One of the most important external power adapter specifications that is often overlooked is its output power rating. An adapter’s power rating is marked on its label, typically specified in Watts (W). This rating depicts the maximum power that can be reliably delivered from the adapter to the product being powered. The power rating of the adapter must always be equal to or greater than the power that will be consumed by the product being powered. Otherwise, undesirable results, such as reduced adapter lifetime, limited performance, or complete loss of functionality could occur.
It is important to note that an adapter's power rating is generally defined for use at room temperature. Operation at temperatures well above that - typically above 40-50 deg C (105 to 120 deg F) – may not support the full power rating. The datasheet for the adapter should include a power derate over-temperature graph, which details the maximum power that can be delivered at given operating temperatures.
Recent commercial and industry regulations mandate minimum levels of power efficiency for external adapter power supplies. For example, in the United States, the Department of Energy instituted a requirement that beginning in 2016, all external adapter power supplies introduced into the U.S. market (with a few exceptions, including adapters used to power FDA-approved medical devices) must meet Level VI efficiency requirements. Similar mandates exist in the European Union.
Adapters that meet these U.S. requirements are usually marked with the roman numeral VI enclosed in a circle. Older designs marked with roman numerals IV or V are no longer approved for U.S. market introduction. Many external power adapter manufacturers still provide solutions that do not meet the new requirements, so it is important to confirm what is needed for a particular application and whether the power supply being considered conforms to the applicable mandates.
Connectors that are appropriate for each application will need to be selected for both the AC input and the DC output of the external adapter power supply. For the AC input, a common practice for desktop adapters is to use an IEC320-C14 or -C8 inlet, to which standard power cords with wall socket plug ends suitable for use in specific countries can be separately attached. Alternately, a captive AC input cord may be used, with a wall socket plug specific to a particular country or country. Wall mount adapters will require fixed blades specific to the country of use, or a selection of interchangeable blades that can support a variety of countries.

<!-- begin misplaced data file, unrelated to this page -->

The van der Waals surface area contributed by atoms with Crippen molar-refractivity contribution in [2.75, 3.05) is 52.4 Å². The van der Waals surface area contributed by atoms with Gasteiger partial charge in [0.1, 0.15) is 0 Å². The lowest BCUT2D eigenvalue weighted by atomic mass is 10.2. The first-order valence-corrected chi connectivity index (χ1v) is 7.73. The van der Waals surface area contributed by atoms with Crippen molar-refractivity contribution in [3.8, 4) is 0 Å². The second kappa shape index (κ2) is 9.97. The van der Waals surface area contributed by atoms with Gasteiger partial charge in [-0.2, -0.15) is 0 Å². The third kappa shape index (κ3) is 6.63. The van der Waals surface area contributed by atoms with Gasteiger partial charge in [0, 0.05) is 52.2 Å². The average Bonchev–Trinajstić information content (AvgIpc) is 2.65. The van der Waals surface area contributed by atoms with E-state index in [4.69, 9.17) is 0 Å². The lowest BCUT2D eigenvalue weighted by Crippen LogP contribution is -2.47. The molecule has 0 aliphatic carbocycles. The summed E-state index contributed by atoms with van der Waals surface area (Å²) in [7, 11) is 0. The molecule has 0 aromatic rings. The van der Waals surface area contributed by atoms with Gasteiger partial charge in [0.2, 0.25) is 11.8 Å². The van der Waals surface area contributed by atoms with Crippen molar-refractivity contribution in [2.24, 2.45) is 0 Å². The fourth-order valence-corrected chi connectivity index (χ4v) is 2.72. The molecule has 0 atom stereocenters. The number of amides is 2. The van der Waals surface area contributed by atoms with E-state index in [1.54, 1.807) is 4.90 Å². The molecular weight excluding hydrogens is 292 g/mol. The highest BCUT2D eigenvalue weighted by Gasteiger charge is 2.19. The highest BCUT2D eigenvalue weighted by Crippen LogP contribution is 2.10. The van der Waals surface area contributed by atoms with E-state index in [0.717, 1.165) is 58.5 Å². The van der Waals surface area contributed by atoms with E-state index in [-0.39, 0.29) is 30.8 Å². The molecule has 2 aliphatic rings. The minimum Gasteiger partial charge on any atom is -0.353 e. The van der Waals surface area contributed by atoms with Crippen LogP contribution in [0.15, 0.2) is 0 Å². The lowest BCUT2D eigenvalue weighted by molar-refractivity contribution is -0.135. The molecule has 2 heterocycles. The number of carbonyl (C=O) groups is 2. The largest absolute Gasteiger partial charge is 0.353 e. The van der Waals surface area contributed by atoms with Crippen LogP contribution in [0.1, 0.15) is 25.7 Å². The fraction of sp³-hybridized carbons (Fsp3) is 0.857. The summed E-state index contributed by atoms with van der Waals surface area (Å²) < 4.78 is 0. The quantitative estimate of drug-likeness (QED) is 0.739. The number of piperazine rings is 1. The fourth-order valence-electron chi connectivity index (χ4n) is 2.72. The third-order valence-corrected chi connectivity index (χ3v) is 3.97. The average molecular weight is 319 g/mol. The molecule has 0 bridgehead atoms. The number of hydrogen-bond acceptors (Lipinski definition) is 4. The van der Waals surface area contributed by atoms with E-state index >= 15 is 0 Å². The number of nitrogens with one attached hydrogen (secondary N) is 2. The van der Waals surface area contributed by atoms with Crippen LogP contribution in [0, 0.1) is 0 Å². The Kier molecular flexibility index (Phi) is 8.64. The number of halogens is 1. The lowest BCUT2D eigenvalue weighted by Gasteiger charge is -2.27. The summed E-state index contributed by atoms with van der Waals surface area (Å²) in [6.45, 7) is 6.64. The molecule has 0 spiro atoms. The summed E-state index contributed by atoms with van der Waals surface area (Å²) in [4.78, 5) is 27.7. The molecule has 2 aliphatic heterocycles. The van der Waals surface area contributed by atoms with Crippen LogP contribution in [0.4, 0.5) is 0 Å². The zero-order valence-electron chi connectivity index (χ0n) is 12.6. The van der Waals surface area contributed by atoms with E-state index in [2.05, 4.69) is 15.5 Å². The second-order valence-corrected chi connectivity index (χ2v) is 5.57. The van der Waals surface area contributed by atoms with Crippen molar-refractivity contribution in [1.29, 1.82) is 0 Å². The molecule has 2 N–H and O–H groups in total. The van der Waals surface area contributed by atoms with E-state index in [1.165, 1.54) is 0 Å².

A great diversity of DC power connectors are required by the innumerable applications that can use external power adapters. System designers tend to make their own decisions on what connector they prefer, and it is usually straightforward to accommodate almost most requests. The most common standard DC connectors are female barrel plugs, which are two-conductor (output voltage and return) solutions that are also available in a variety of sizes.
The four main parameters that need to be specified for a barrel plug are inner diameter, outer diameter, barrel length, and polarity - whether the center contact is the output voltage (standard configuration) or the return. Other barrel plug features include whether there is a “locking” mechanism, such as a screw-on collet, to secure the plug to the jack on the device being powered. Other types of common connectors include multi-pin DINs and “Molex” style pin/socket receptacles.
Finally, external power adapters will require safety certifications specific to the applications and countries in which they will be used. There are different certification standards for medical applications than there are for commercial/industrial applications, and each country or region requires its certifications as well. Astrodyne TDI offers adapters with either medical or safety certifications (and sometimes both), for standard use in the U.S., Canada, and the European Union. Additional country safety certifications, and certification to other standards, can be obtained upon request.
Contact Us With Any Questions
Choosing an external power adapter for any specific application requires an understanding of the electrical performance, mechanical and regulatory requirements needed for that application. The many considerations involved can make adapter selection tricky, but Astrodyne TDI can help you sort through these considerations and find the right adapter for your needs. At Astrodyne TDI, our experts understand the nuances of external power adapters, and web design and manufacture solutions for a broad range of medical and industrial applications. Reach out to us if you have any questions about finding the right adapter for your system.